Posted: Tuesday 8 April 2014. Author: Capita HR solutions.
The Reform of Public Administration (RPA) is possibly the single most impactful event to hit local government in the past 50 years.
Twenty-six councils are being reduced to 11, new chief executives have been appointed to run the shadow councils and, with their salary increases very much in the public spotlight, expectation will be high that they will hit the ground running and deliver value for money.
One of the key issues already acknowledged by some of the new CEOs will be the merging of different cultures into one organisation (the most straightforward definition of culture in this business sense came from authors Deal and Kennedy who described it simply as "the way things get done around here", ie the shared behaviours, values, rules and systems that drive the business). Some councils for example will have a history of very difficult employee relations issues, fractious trade union relationships and high absenteeism/low engagement; while other councils will have enjoyed swimming in relatively calm water, with little to no issues at all.
A useful analogy could be the move from club to county football. At club level players will be used to the Cookstown, Errigal or Strabane style of play. Clubs will have different standards regarding fitness, behaviour and absence. A marquee forward in a small club might be forgiven missing training sessions more easily than one might at a club with a large panel to pick from - some players will be used to training twice a week while four nights could be the norm elsewhere.
But when the players join Mickey Harte, they are expected to commonly adapt to his style of play, live by his rules and to adhere to his standards, working towards a common goal.
Ray Lewis, Superbowl winner with the Baltimore Ravens, said: "Greatness is a lot of small things, done well, stacked up on each other".
The difficulty facing the new CEO will be trying to integrate two (or more) very different cultures into a single harmonious unit. The key is to take small steps and get that right, building a solid foundation for success.
here are my 10 steps toward successfully integrating cultures:
1. Establish and define what you want from the new culture, what is important and what is not. Thoreau once said: "It is not part of a true culture to tame tigers any more than it is to make sheep ferocious". You don't need to change everything, just those things which are critical to success. Every culture needs some differences.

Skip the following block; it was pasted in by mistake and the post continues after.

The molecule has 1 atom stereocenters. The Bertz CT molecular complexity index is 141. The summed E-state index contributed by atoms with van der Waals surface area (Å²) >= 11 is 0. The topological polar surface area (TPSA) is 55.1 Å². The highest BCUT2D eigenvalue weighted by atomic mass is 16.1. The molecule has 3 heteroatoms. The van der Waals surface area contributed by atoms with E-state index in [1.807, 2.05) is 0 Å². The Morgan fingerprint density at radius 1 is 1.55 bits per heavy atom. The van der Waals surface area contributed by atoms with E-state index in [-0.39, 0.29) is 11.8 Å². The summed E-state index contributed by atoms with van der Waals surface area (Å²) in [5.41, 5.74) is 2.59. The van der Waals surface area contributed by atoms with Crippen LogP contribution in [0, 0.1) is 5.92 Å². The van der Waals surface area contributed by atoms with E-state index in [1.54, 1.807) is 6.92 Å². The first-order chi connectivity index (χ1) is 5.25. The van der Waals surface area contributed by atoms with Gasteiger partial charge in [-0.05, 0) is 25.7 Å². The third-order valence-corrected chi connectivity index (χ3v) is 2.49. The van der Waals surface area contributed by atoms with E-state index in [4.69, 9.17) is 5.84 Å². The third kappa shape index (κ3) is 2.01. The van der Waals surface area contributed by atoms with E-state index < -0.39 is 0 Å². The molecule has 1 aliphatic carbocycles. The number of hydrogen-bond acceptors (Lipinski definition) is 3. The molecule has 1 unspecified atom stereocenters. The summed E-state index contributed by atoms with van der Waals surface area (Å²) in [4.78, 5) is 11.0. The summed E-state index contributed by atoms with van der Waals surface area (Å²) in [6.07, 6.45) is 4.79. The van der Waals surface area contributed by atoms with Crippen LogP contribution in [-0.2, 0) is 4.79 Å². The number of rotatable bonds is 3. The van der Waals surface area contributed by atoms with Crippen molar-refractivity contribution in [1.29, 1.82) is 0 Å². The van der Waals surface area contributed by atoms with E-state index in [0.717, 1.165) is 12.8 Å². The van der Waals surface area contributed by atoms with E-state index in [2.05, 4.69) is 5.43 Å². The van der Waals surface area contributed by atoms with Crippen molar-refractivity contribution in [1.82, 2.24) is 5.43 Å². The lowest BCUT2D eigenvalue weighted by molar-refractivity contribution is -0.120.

2. Do your due diligence. Understand exactly what you are getting from each organisation.
3. Communicate as early as possible to avoid first day at school syndrome. Make sure your message is unambiguous, transparent and understood. Ensure everyone gets to hear it and clamp down on rumours right away.
4. Involve the staff. These are the people (or some of them anyway) who will be the foundation of your new enterprise. They need to be involved from the outset.
5. Show strong leadership - do as I do as well as I say.
6. Make sure the basics are right - absence, performance management, competencies, systems, structures and procedures. Mickey doesn't try to implement a system of play unless he has a panel which shows up at training.
7. Identify and remove the roadblocks. Every business will have people who are resistant to change. Make it clear that they buy in or ship out.
8. Learn from others. Speak with people who can share lessons learned from their own experiences.
9. Remember your external customers. The show goes on regardless of what you are doing internally.
10. Celebrate success. If you are doing a good job tell everyone - even for small wins.
And most importantly remember: "No culture can live if it attempts to be exclusive" (Mahatma Gandhi). Every successful culture has a diverse workforce. It's about helping them all find a way to work toward the common good.